Undergraduate Honors Theses

Thesis Defended

Spring 2018

Document Type

Thesis

Type of Thesis

Departmental Honors

Department

Psychology & Neuroscience

First Advisor

Irene Blair

Second Advisor

Mark Whisman

Third Advisor

Angela Bryan

Fourth Advisor

Kai Larsen

Abstract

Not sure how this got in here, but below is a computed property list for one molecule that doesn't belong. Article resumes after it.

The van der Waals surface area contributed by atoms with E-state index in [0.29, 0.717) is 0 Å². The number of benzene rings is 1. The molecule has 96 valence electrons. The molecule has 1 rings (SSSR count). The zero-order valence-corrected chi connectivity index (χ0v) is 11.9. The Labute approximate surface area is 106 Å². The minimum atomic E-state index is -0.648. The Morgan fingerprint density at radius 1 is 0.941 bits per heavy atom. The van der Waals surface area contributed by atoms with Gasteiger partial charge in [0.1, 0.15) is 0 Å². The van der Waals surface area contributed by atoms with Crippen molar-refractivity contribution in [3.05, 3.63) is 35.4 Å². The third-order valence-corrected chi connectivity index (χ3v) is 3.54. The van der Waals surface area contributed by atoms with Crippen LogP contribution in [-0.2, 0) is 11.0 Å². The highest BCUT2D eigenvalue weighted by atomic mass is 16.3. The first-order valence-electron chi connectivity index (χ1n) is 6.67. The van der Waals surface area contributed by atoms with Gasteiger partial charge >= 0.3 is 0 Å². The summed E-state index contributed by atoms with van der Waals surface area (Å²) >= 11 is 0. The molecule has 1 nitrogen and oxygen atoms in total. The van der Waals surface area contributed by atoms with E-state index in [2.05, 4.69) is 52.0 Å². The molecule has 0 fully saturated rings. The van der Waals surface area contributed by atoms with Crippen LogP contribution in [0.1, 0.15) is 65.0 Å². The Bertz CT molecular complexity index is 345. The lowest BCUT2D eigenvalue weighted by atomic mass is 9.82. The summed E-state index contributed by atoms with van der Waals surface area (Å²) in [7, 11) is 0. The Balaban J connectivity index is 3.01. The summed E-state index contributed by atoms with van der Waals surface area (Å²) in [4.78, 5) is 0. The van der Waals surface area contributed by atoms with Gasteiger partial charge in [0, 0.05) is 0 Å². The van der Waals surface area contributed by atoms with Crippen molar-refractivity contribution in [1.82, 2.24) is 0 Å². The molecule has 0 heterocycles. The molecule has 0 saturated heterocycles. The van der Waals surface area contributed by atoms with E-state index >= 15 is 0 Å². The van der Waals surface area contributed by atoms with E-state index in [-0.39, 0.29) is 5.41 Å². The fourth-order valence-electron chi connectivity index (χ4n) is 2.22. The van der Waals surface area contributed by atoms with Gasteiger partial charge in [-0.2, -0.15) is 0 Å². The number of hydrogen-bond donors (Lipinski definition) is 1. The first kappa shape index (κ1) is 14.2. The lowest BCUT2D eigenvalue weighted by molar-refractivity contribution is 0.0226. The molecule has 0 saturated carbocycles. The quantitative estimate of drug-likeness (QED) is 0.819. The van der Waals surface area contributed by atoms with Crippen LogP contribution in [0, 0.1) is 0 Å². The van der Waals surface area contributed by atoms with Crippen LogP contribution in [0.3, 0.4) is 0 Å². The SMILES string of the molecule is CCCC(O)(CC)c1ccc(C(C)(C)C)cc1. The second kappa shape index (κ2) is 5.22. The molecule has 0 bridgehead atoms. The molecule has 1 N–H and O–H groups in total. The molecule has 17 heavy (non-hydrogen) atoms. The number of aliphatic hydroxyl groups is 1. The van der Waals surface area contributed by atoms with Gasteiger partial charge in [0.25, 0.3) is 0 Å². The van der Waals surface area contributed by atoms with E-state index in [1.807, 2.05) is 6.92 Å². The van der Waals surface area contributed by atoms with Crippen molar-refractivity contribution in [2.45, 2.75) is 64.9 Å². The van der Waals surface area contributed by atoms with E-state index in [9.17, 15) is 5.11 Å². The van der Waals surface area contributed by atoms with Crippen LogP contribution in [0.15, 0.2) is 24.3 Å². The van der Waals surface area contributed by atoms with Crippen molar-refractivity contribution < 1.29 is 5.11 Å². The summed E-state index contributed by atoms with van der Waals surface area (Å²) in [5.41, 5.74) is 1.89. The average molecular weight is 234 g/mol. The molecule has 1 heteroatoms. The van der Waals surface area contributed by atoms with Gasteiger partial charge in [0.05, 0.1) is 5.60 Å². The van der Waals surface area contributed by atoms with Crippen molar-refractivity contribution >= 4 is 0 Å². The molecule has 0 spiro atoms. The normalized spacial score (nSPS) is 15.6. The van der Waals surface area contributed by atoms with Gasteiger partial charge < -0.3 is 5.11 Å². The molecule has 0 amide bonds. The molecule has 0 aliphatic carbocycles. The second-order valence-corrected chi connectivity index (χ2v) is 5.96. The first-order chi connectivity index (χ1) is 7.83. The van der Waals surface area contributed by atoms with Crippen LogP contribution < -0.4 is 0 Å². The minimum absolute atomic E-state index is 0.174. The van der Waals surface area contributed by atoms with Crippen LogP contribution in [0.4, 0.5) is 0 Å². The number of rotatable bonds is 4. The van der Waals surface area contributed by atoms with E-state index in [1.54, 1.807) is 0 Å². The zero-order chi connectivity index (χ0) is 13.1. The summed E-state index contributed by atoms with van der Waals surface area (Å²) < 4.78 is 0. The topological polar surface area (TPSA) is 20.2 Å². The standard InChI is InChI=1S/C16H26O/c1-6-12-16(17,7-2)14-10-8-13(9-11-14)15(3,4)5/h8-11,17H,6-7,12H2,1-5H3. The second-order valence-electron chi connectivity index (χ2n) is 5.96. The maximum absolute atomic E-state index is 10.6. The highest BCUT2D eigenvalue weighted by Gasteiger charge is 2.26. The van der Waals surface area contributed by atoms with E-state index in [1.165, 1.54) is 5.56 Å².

College student drinking is linked to an array of related outcomes, such as missing class or work, problems with the law, and attrition from the university. Due to the high rates of college student drinking on American campuses, it is imperative to identify what drives this phenomenon. Using self-report measures, the present study aimed to identify predictors of alcohol consumption by examining the relationships of positive expectancies, past alcohol problems, university identity, need to belong, and harm reduction strategies to future alcohol use. The study found that identifying with the university and problems related to alcohol predicted increased alcohol use, while skill-based harm reduction strategies negatively predicted alcohol use. Lastly, expectancies and need to belong failed to predict alcohol use, and it was found that the relationship between university identification and alcohol use depends on one’s need to belong. Much work remains to be done on why university identification may contribute to drinking, but it is recommended that university officials implement skill-based harm reduction strategy workshops to reduce the amount of student drinking and related consequences.

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